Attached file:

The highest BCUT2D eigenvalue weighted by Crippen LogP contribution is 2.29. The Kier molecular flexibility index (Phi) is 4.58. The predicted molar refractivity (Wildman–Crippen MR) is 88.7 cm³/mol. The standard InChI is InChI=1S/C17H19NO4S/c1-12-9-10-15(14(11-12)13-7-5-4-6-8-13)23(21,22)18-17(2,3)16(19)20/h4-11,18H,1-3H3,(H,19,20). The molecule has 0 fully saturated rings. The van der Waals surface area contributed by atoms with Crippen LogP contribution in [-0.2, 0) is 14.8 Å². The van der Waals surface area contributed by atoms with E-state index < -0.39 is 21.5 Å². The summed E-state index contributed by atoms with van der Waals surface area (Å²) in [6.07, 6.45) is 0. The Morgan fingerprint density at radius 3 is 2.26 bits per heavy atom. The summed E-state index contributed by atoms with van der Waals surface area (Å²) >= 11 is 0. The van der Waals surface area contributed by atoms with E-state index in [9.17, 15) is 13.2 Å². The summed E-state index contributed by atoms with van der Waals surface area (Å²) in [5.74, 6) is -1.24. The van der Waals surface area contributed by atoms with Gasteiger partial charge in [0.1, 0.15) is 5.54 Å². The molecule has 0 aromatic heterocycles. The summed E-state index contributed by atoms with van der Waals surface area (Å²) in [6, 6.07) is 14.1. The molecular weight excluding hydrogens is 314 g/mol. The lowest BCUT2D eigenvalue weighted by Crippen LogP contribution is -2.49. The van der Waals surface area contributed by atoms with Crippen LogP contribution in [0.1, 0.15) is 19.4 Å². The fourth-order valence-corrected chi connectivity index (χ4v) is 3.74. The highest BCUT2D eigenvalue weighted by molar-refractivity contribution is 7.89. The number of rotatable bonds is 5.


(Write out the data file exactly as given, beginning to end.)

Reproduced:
The highest BCUT2D eigenvalue weighted by Crippen LogP contribution is 2.29. The Kier molecular flexibility index (Phi) is 4.58. The predicted molar refractivity (Wildman–Crippen MR) is 88.7 cm³/mol. The standard InChI is InChI=1S/C17H19NO4S/c1-12-9-10-15(14(11-12)13-7-5-4-6-8-13)23(21,22)18-17(2,3)16(19)20/h4-11,18H,1-3H3,(H,19,20). The molecule has 0 fully saturated rings. The van der Waals surface area contributed by atoms with Crippen LogP contribution in [-0.2, 0) is 14.8 Å². The van der Waals surface area contributed by atoms with E-state index < -0.39 is 21.5 Å². The summed E-state index contributed by atoms with van der Waals surface area (Å²) in [6.07, 6.45) is 0. The Morgan fingerprint density at radius 3 is 2.26 bits per heavy atom. The summed E-state index contributed by atoms with van der Waals surface area (Å²) >= 11 is 0. The van der Waals surface area contributed by atoms with E-state index in [9.17, 15) is 13.2 Å². The summed E-state index contributed by atoms with van der Waals surface area (Å²) in [5.74, 6) is -1.24. The van der Waals surface area contributed by atoms with Gasteiger partial charge in [0.1, 0.15) is 5.54 Å². The molecule has 0 aromatic heterocycles. The summed E-state index contributed by atoms with van der Waals surface area (Å²) in [6, 6.07) is 14.1. The molecular weight excluding hydrogens is 314 g/mol. The lowest BCUT2D eigenvalue weighted by Crippen LogP contribution is -2.49. The van der Waals surface area contributed by atoms with Crippen LogP contribution in [0.1, 0.15) is 19.4 Å². The fourth-order valence-corrected chi connectivity index (χ4v) is 3.74. The highest BCUT2D eigenvalue weighted by molar-refractivity contribution is 7.89. The number of rotatable bonds is 5.